All Desktops running Windows XP and up I have shutdown using the power button on the front of the case or setup with a Shutdown script if it was more appropriate. Was certainly good for easily shutting down 30+ machines in a Computer Lab with 2 mouse clicks. Laptops have been configured to use the Power Button to Shutdown, Fn + Sleep Button to put the device into Sleep Mode and closing the lid to Hibernate it.

        Is there a question in your post that we could answer Gordon or were you just making some observations about about operating systems that are now up to 16 years old?
        1 1 was a racehorse.
        2 2 was 1 2.
        1 1 1 1 race 1 day,
        2 2 1 1 2

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        • #5
          Re: Faulty PC startup

          I would rather not try either this older PC or the latest with 4 Gb Ram ready for Win7 one day by pressing the Consol button to close down, because I suspect as the Defrag shows it seems to corrupt more files, thus Making it less likely to startup properly next time. So I may even have to run a defrag on either in Safe mode to get it to startup properly again. I mentioned this in case others have problems with a PC that often fails to startup properly. Incidentally the shop that sold me the new PC claimed MS have banned them from installing anything but Win 7 on it, so I had to install a Win XP CD of mine still unused on any other PC.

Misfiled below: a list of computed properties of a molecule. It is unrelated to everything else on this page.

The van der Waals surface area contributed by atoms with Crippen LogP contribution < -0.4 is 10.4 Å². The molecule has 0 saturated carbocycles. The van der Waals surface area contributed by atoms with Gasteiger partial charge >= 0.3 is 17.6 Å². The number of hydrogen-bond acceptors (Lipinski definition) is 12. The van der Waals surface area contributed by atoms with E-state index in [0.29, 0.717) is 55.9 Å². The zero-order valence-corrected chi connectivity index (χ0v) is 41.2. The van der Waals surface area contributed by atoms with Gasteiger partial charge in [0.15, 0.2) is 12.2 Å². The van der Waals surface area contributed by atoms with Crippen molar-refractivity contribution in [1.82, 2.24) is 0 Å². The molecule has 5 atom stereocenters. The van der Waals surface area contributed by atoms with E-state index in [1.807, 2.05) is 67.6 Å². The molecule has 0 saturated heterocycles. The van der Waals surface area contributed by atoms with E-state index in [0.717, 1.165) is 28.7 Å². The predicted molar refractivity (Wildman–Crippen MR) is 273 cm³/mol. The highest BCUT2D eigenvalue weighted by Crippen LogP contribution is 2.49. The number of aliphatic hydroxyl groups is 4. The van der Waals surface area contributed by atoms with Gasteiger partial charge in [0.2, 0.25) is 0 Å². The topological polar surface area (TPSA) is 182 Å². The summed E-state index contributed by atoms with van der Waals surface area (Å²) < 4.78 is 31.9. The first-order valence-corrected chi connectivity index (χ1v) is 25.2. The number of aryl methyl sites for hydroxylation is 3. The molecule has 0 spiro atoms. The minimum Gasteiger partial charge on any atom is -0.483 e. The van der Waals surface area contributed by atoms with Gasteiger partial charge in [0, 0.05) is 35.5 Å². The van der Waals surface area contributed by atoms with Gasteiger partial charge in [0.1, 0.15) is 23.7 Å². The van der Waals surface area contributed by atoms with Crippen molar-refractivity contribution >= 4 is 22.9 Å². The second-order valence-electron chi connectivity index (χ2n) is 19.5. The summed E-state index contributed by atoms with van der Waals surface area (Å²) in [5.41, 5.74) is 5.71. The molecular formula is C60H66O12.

The ancient Compaq Laptop I still have working, is a LTE ELITE 4/75C. The floppy drive seldom reads Floppies so often the only way to transfer data is if I can manage to get an old DOS program to work between it and a PC with a NULL MODEM cable. The battery now of course no longer holds a charge. However I have managed to get a fancy new 32 inch flat screen TV to display the screen using a VGA lead.

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          • #6
            Re: Faulty PC startup

            I power on and shutdown using the "power button" on the case and have been doing this since I have had an ATX power supply on Windows 98 and the Shutdown Patch installed and working. I have also used the same proceedure on Windows XP for the last 9+ years plus Windows Vista and Windows 7 since before they were released to the general public and have NOT had any fragmentation issues as a result of that (nor have I suffered any shutdown issues). How could I get fragmentation issues from an incorrect shutdown? I may get corruption issues but not fragmentation ones.

            Why not find an old PCMCIA NIC and connect your dinosaur to a more real machine using a switch or a null hub cable. Damn sight faster and easier than using Laplink Pro or other Parallel Port connection programs. Besides, if you purchase a new machine it is unlikely to have a Parallel Port on the motherboard so you would have to purchase a card with the appropriate ports. Computer markets here in OZ are overflowing with the 3Com 10/100 Realport cards. The beauty of them is they don't require a dongle and you plug the patch lead directly into the card. Worth noting that these are a Type II card (due to being able to take the RJ45 plug they are thicker) and as such requre a Type II port Last time I saw one the price was AUD$5 (about 3.36 lbs). I would imagine a Type I card being a similar price but you would need to make sure you get a working dongle with it.
            1 1 was a racehorse.
            2 2 was 1 2.
            1 1 1 1 race 1 day,
            2 2 1 1 2